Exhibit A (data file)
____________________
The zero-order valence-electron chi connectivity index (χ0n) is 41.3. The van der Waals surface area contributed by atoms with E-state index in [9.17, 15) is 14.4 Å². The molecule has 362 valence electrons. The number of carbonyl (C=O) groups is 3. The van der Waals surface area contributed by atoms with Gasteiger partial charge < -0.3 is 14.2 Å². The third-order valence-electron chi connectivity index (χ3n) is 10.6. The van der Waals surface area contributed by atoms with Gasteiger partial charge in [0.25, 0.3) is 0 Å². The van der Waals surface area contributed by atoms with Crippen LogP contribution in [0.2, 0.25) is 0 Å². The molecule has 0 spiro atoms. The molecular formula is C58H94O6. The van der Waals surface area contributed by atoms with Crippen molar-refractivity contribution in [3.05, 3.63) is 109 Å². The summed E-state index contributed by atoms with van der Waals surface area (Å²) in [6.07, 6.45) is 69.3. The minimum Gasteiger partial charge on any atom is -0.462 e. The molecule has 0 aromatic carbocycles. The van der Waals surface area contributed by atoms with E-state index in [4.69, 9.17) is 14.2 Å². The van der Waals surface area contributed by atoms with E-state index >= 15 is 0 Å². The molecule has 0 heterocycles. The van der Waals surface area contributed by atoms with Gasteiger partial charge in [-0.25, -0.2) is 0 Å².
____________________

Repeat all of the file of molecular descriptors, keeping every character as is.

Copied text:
The zero-order valence-electron chi connectivity index (χ0n) is 41.3. The van der Waals surface area contributed by atoms with E-state index in [9.17, 15) is 14.4 Å². The molecule has 362 valence electrons. The number of carbonyl (C=O) groups is 3. The van der Waals surface area contributed by atoms with Gasteiger partial charge < -0.3 is 14.2 Å². The third-order valence-electron chi connectivity index (χ3n) is 10.6. The van der Waals surface area contributed by atoms with Gasteiger partial charge in [0.25, 0.3) is 0 Å². The van der Waals surface area contributed by atoms with Crippen LogP contribution in [0.2, 0.25) is 0 Å². The molecule has 0 spiro atoms. The molecular formula is C58H94O6. The van der Waals surface area contributed by atoms with Crippen molar-refractivity contribution in [3.05, 3.63) is 109 Å². The summed E-state index contributed by atoms with van der Waals surface area (Å²) in [6.07, 6.45) is 69.3. The minimum Gasteiger partial charge on any atom is -0.462 e. The molecule has 0 aromatic carbocycles. The van der Waals surface area contributed by atoms with E-state index in [4.69, 9.17) is 14.2 Å². The van der Waals surface area contributed by atoms with E-state index >= 15 is 0 Å². The molecule has 0 heterocycles. The van der Waals surface area contributed by atoms with Gasteiger partial charge in [-0.25, -0.2) is 0 Å².